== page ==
Please correct me if I am wrong, but this part does not seem right to me. My understanding is that photon absorption and excitation of a greenhouse gas molecule causes the molecular bonds to vibrate and/or bend, akin to a spring stretching and compressing and/or bending. That said, since molecular bonds are in fact shared electrons, the vibration/bending may well involve electron valence jumps, my understanding is fuzzy on that. In any case, although this molecular excitation is not stable and will soon spontaneously relax with the emission of a new photon, in the lower to mid troposphere relaxation is far more likely to occur through collision with another gas molecule than through emission of a new photon, thereby warming the atmosphere directly.

  18. 18
    Edward Greisch says:

    17 Jim Eager: “Infrared radiation and planetary temperature” by Raymond T. Pierrehumbert gives some of the greater complexity, but not too much. I take it that the quantum mechanics becomes very complicated very fast. Thanks Rasmus for the link. That thing about vibrations in bending versus what the electrons are doing is farther into quantum mechanics than I got too. I could guess that it could have something to do with p orbitals, but that is just a guess.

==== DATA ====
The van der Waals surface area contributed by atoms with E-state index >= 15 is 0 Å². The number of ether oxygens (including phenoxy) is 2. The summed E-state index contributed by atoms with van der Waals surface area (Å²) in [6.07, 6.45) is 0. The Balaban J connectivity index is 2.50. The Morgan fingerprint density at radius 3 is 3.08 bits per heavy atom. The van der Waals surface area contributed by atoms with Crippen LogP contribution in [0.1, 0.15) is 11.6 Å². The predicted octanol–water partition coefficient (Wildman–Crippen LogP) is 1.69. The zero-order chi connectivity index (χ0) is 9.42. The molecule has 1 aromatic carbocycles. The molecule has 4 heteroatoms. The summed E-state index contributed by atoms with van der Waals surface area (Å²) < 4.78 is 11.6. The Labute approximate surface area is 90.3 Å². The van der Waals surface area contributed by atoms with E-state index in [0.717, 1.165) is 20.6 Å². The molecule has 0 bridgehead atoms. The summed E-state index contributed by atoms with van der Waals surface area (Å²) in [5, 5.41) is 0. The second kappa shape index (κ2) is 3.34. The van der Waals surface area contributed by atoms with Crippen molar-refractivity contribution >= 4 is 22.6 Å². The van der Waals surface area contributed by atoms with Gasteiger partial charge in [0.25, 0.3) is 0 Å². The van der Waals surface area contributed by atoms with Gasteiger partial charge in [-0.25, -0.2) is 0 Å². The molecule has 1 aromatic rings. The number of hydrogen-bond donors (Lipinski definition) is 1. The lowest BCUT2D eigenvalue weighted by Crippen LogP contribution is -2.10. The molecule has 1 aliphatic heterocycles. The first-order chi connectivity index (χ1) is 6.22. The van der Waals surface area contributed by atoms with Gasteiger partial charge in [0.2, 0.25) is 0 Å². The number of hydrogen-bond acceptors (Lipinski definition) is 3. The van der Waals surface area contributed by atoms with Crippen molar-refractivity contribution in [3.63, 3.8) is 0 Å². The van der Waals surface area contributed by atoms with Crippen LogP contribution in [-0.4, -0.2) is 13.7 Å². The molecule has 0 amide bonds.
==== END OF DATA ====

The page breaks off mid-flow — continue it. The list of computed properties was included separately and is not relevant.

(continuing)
Thanks for the post and for Pierrehumbert’s article. I like them both and the animated graphic. Saturation fallacy: Now I know where that comes from.
    Tell Raymond T. not to ride a bicycle on the snow.

  19. 19
    CM says:

    The main label in figure 1 says “relative humidity”, but the caption says total column water vapor — typo?

  20. 20
    Patrick Eriksson says:

    I agree with Jim Eager. The discussed statement is “When an infrared heat photon of a specific energy collides with a greenhouse gas molecule, that photon will be absorbed & an excited electron will jump to a higher orbit. However, that new electron orbit is not stable & will soon fall back to its “rest” energy level & emit a photon of the same energy level (frequency) that was absorbed.”

    This comment seems to imply that emission only occurs when there is an absorbed photon, but this is not the case. It is rather the opposite, there is no direct connection between incoming radiation and emission.

    To go on into details, this is in fact related to my comment above (@16), by something denoted as local thermodynamic equilibrium (LTE), that is assumed by the “Schwarzschild’s equation”.